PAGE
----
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Flexible Computational Pipelines for Robust Abstraction-Based Control Synthesis

  • Eric S. KimEmail author
  • Murat Arcak
  • Sanjit A. Seshia
Open Access
Conference paper
Part of the Lecture Notes in Computer Science book series (LNCS, volume 11561)

Abstract

Successfully synthesizing controllers for complex dynamical systems and specifications often requires leveraging domain knowledge as well as making difficult computational or mathematical tradeoffs. This paper presents a flexible and extensible framework for constructing robust control synthesis algorithms and applies this to the traditional abstraction-based control synthesis pipeline. It is grounded in the theory of relational interfaces and provides a principled methodology to seamlessly combine different techniques (such as dynamic precision grids, refining abstractions while synthesizing, or decomposed control predecessors) or create custom procedures to exploit an application’s intrinsic structural properties. A Dubins vehicle is used as a motivating example to showcase memory and runtime improvements.

Keywords

Control synthesis Finite abstraction Relational interface 

1 Introduction

A control synthesizer’s high level goal is to automatically construct control software that enables a closed loop system to satisfy a desired specification. A vast and rich literature contains results that mathematically characterize solutions to different classes of problems and specifications, such as the Hamilton-Jacobi-Isaacs PDE for differential games [3], Lyapunov theory for stabilization [8], and fixed-points for temporal logic specifications [11, 17]. While many control synthesis problems have elegant mathematical solutions, there is often a gap between a solution’s theoretical characterization and the algorithms used to compute it. What data structures are used to represent the dynamics and constraints? What operations should those data structures support? How should the control synthesis algorithm be structured? Implementing solutions to the questions above can require substantial time. This problem is especially critical for computationally challenging problems, where it is often necessary to let the user rapidly identify and exploit structure through analysis or experimentation.

1.1 Bottlenecks in Abstraction-Based Control Synthesis

This paper’s goal is to enable a framework to develop extensible tools for robust controller synthesis. It was inspired in part by computational bottlenecks encountered in control synthesizers that construct finite abstractions of continuous systems, which we use as a target use case. A traditional abstraction-based control synthesis pipeline consists of three distinct stages:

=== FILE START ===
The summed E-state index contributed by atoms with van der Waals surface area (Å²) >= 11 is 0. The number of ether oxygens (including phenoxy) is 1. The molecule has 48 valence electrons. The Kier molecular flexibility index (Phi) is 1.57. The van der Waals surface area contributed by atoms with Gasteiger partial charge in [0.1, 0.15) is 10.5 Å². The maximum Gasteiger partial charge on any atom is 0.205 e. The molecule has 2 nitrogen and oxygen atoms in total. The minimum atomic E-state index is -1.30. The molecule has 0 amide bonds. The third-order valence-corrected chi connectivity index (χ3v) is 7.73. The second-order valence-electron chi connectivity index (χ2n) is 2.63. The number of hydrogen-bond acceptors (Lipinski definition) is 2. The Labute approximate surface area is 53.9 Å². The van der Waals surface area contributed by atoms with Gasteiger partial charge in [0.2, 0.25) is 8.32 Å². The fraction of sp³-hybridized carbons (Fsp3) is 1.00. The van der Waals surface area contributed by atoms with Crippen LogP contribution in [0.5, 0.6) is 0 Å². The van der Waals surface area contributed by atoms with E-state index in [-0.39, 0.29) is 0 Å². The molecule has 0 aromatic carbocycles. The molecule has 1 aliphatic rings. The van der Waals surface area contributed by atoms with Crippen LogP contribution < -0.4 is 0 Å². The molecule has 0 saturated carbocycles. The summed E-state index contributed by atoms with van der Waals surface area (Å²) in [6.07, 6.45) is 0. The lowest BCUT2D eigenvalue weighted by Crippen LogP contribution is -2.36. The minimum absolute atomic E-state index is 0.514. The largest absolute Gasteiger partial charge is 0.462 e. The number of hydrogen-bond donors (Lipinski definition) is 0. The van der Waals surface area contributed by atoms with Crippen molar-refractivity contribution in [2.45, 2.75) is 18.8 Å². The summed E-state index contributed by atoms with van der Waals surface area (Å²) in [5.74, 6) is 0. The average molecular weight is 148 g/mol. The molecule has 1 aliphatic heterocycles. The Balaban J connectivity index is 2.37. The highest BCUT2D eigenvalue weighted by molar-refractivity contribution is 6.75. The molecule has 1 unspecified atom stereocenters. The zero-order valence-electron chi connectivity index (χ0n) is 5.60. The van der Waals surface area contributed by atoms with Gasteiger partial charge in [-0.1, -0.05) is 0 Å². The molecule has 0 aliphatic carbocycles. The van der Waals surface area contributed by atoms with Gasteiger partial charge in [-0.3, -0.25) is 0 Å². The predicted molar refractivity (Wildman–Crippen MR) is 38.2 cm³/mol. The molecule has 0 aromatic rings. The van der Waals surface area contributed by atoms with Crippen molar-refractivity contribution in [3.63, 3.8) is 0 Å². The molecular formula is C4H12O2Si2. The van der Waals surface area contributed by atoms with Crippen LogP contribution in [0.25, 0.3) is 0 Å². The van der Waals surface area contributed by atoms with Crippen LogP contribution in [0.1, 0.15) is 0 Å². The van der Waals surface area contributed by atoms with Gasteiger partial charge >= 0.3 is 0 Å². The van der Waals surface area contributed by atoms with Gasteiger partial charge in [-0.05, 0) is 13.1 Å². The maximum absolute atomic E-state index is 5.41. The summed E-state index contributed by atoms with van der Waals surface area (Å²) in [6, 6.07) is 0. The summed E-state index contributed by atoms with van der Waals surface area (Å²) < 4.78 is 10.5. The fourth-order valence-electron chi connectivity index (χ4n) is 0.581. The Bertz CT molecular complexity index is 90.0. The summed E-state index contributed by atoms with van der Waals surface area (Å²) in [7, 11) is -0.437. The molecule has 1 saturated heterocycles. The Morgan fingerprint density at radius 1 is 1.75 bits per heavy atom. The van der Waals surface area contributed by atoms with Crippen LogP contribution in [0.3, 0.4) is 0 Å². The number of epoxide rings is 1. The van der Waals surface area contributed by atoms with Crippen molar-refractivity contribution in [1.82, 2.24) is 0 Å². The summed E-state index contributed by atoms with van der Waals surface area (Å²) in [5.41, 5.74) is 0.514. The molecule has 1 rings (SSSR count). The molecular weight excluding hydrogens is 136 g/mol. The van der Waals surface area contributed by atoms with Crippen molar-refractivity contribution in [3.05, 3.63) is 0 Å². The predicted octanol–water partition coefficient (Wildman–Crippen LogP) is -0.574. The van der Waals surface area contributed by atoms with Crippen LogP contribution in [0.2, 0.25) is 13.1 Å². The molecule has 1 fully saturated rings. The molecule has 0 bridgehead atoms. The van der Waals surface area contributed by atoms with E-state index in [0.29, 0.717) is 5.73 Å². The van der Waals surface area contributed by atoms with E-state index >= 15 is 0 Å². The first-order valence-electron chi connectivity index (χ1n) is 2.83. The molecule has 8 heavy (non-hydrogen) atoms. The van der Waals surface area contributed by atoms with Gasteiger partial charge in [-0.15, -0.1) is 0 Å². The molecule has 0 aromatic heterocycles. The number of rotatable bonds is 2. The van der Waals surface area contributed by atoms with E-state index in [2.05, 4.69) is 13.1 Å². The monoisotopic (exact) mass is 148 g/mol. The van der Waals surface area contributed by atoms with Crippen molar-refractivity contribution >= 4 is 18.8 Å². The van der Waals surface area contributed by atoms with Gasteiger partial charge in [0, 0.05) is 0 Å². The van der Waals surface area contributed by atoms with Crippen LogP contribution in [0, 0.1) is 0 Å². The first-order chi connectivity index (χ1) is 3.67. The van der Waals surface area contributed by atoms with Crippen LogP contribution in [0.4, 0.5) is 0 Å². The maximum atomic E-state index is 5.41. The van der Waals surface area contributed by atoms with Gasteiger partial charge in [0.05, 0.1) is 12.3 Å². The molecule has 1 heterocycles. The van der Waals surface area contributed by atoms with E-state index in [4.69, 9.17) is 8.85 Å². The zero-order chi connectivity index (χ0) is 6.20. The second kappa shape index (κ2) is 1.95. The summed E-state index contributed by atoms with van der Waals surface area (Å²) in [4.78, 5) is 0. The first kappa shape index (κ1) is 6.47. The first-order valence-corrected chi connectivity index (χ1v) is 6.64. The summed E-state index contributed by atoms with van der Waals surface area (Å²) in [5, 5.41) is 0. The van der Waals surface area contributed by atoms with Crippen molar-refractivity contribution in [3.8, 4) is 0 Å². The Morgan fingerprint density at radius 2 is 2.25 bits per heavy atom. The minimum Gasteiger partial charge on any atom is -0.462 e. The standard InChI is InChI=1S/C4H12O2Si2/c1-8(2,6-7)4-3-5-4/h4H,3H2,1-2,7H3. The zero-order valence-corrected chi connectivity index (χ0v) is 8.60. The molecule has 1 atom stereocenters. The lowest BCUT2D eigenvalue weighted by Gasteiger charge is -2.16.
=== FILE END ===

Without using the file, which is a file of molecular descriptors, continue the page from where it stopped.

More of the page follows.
1. 1.

    Abstracting the continuous state system into a finite automaton whose underlying transitions faithfully mimic the original dynamics [21, 23].

     
  2. 2.

    Synthesizing a discrete controller by leveraging data structures and symbolic reasoning algorithms to mitigate combinatorial state explosion.

     
  3. 3.

    Refining the discrete controller into a continuous one. Feasibility of this step is ensured through the abstraction step.

     

This pipeline appears in tools PESSOA [12] and SCOTS [19], which can exhibit acute computational bottlenecks for high dimensional and nonlinear system dynamics. A common method to mitigate these bottlenecks is to exploit a specific dynamical system’s topological and algebraic properties. In MASCOT [7] and CoSyMA [14], multi-scale grids and hierarchical models capture notions of state-space locality. One could incrementally construct an abstraction of the system dynamics while performing the control synthesis step [10, 15] as implemented in tools ROCS [9] and ARCS [4]. The abstraction overhead can also be reduced by representing systems as a collection of components composed in parallel [6, 13]. These have been developed in isolation and were not previously interoperable.

1.2 Methodology

Figure 1 depicts this paper’s methodology and organization. The existing control synthesis formalism does not readily lend itself to algorithmic modifications that reflect and exploit structural properties in the system and specification. We use the theory of relational interfaces [22] as a foundation and augment it to express control synthesis pipelines. Interfaces are used to represent both system models and constraints. A small collection of atomic operators manipulates interfaces and is powerful enough to reconstruct many existing control synthesis pipelines.
Fig. 1.

By expressing many different techniques within a common framework, users are able to rapidly develop methods to exploit system structure in controller synthesis.